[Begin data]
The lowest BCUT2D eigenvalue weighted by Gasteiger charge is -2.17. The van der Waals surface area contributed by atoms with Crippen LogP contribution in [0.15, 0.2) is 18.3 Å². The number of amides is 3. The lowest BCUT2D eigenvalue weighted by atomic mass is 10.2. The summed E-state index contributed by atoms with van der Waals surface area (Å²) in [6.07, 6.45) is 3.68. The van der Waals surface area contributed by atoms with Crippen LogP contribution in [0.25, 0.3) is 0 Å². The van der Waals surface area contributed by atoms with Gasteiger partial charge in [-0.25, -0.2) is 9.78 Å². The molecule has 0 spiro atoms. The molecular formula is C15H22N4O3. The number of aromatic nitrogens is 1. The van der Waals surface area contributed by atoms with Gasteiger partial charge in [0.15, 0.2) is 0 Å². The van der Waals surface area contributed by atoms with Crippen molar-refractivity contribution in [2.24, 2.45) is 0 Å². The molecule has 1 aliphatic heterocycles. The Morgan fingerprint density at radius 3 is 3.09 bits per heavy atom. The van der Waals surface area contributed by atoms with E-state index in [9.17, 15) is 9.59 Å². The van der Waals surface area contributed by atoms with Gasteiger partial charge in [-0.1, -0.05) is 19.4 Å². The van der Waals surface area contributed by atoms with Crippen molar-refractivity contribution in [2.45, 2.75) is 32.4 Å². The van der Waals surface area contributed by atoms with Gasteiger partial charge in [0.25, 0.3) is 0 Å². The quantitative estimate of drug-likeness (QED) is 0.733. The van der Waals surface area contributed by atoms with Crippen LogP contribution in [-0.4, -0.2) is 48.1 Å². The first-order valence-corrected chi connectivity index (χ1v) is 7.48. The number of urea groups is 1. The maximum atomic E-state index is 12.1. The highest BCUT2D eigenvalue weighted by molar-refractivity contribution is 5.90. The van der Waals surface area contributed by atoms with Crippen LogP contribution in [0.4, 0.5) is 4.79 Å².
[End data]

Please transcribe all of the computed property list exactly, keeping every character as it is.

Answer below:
The lowest BCUT2D eigenvalue weighted by Gasteiger charge is -2.17. The van der Waals surface area contributed by atoms with Crippen LogP contribution in [0.15, 0.2) is 18.3 Å². The number of amides is 3. The lowest BCUT2D eigenvalue weighted by atomic mass is 10.2. The summed E-state index contributed by atoms with van der Waals surface area (Å²) in [6.07, 6.45) is 3.68. The van der Waals surface area contributed by atoms with Crippen LogP contribution in [0.25, 0.3) is 0 Å². The van der Waals surface area contributed by atoms with Gasteiger partial charge in [-0.25, -0.2) is 9.78 Å². The molecule has 0 spiro atoms. The molecular formula is C15H22N4O3. The number of aromatic nitrogens is 1. The van der Waals surface area contributed by atoms with Gasteiger partial charge in [0.15, 0.2) is 0 Å². The van der Waals surface area contributed by atoms with Crippen molar-refractivity contribution in [2.24, 2.45) is 0 Å². The molecule has 1 aliphatic heterocycles. The Morgan fingerprint density at radius 3 is 3.09 bits per heavy atom. The van der Waals surface area contributed by atoms with E-state index in [9.17, 15) is 9.59 Å². The van der Waals surface area contributed by atoms with Gasteiger partial charge in [-0.1, -0.05) is 19.4 Å². The van der Waals surface area contributed by atoms with Crippen molar-refractivity contribution in [2.45, 2.75) is 32.4 Å². The van der Waals surface area contributed by atoms with Gasteiger partial charge in [0.25, 0.3) is 0 Å². The quantitative estimate of drug-likeness (QED) is 0.733. The van der Waals surface area contributed by atoms with Crippen LogP contribution in [-0.4, -0.2) is 48.1 Å². The first-order valence-corrected chi connectivity index (χ1v) is 7.48. The number of urea groups is 1. The maximum atomic E-state index is 12.1. The highest BCUT2D eigenvalue weighted by molar-refractivity contribution is 5.90. The van der Waals surface area contributed by atoms with Crippen LogP contribution in [0.4, 0.5) is 4.79 Å².